Although the entertainment industry is only halfway through this year’s awards season, some are already looking ahead to 2017 – and British actress Rebecca Hall is being tipped for success for the film Christine – a harrowing portrait of the TV journalist Christine Chubbuck, who shot herself live on air and died the next day.
Hall, the star of Woody Allen’s Vicky Cristina Barcelona, says the film contained “some of the most difficult work I’ve ever had to do”.
In 1974, Chubbuck, a local TV news reporter in Florida, shot herself while live on camera. She was just 29. The journalist was said to be struggling with mental health issues, but also the extreme pressure of competition in her industry and the new mandate of her station to deliver more sensationalist “crisis” journalism.
Although her suicide made international headlines at the time, no footage has resurfaced.
Forty years later, Chubbuck’s story is being retold by Hall’s performance in Christine, directed by Antonio Campos, and also in a documentary, Kate Plays Christine, by Robert Greene.
Both films had their premieres at this year’s Sundance Film Festival in Utah.
Hall recalls her “huge trepidation” when sent the script to read. “When you’re an actor, you get sent a cover letter along with any script, with blurb about it, and I remember reading it and thinking, ‘well, this is exploitation, I don’t want to read it at all’.
“I was very nervous to read it, and then I became deeply moved and angered and upset. I remember throwing it across the coffee table, to get it away from me.
“I didn’t want to touch it, and in that moment I knew I had to do it, because if it awakened those feelings in me, then it had the potential to be quite important. Not in a macabre way, but I thought it had the power to provoke deep feelings.
“She did something unthinkable, but we’re not glorifying the tragedy in any way. She just shouldn’t have died.”
In the weeks leading up to her death in July 1974, Chubbuck, who had kept her struggle with depression a secret, had suggested covering stories on suicide.
On 15 July, reading the morning news, Chubbuck announced, that ‘in keeping with Channel 40’s policy of bringing you the latest in blood and guts, you are going to see another first’. She then shot herself, dying the next day in hospital.
“We didn’t want to be ghoulish, but I suppose the entry point for audiences is that she killed herself live on air, that’s what people know about her, and that’s what everything in the film leads up to,” Hall points out.
“It was the last scene I shot for the film, as I was leaving the next day, and the emotion on set was really palpable and strange. It’s one of the most upsetting things I’ve ever had to do – it just stays with you. The adrenaline, even when you are just pretending, is huge.”
After Chubbuck’s suicide, her station manager at Florida’s WXLT disassociated the company from her death, saying that the heart of the matter was “she was a 29-year-old girl who wanted to be married and wasn’t” – a reference to her failed romantic attachments.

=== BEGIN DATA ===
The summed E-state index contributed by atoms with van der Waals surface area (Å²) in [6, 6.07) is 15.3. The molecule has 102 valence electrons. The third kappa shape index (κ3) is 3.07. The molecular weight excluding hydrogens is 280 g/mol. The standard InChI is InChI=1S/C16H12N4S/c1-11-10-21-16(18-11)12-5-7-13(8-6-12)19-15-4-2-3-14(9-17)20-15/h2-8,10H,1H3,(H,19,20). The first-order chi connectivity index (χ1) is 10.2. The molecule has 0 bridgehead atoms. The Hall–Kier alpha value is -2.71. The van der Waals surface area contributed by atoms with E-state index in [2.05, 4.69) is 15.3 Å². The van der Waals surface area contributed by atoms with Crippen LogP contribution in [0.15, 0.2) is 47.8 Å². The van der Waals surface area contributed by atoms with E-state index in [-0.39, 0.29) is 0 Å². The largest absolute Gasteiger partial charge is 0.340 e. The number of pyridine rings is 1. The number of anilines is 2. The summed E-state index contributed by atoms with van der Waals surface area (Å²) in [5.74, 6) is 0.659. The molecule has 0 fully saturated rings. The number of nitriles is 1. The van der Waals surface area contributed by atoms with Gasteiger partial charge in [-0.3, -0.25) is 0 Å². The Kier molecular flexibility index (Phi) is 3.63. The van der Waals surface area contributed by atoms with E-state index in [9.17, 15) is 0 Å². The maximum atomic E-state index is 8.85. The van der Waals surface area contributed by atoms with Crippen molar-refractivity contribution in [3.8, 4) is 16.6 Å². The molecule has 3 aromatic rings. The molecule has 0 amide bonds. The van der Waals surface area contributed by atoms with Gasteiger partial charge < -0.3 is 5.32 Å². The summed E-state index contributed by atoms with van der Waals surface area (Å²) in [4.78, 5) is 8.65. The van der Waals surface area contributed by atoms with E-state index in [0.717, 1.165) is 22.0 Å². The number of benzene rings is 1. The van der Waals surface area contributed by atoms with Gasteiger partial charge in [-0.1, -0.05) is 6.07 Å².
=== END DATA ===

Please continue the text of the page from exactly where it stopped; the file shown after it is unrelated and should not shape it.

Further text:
“I don’t think the world was good to her,” agrees Hall.
“She was in a tough industry, and we see in the film that she didn’t perhaps have the capabilities to succeed in her field.
“If she had the emotional tools and the mental health to deal with the unkindness I think she would have survived, but there was little diagnosis or treatment for these kinds of problems then, and she was a woman just trying to make it in a very hard world.”
The videotape of the incident was given to her family, and Hall says she’s “thankful it was an earlier age and so it’s not out there for people to see anymore”.
Referring to the shooting on air last year of two journalists in Virginia by a former colleague, Hall sombrely refers to “the power of the screen to blur reality – it only exists, it only has meaning, if someone’s watching it”.
“One of the themes of the film is this sense of real and assumed identity – Christine Chubbuck was often playing herself too, it was a performance. I’m not saying her end was a performance, however there was an element of radical protest about it.”
London-born Hall, daughter of former National Theatre director Sir Peter Hall, started out on the stage, but came to international attention with Woody Allen’s 2008 Oscar-winner Vicky Cristina Barcelona, as well as Christopher Nolan’s The Prestige.
Since then, she’s spent nearly a decade working in Hollywood, on films such as Iron Man 3 and The Town by Ben Affleck. However, trade publications, including Variety, the Hollywood Reporter and Indiewire all agree on her “astonishing” and “wow factor” performance and predict success for her, if not the film itself.
Hall says she’d “much prefer that the movie hadn’t ever had to be made, that Christine had lived”.
“The thing is, even doing something so shocking on TV, our film shows the world carrying on – yes, it’s headlines on the day. But then President Nixon is impeached, there’s another story and it’s yesterday’s news.
“It’s that daily grind of news that eventually she felt she couldn’t be a part of anymore.”
Christine is yet to receive a UK release date.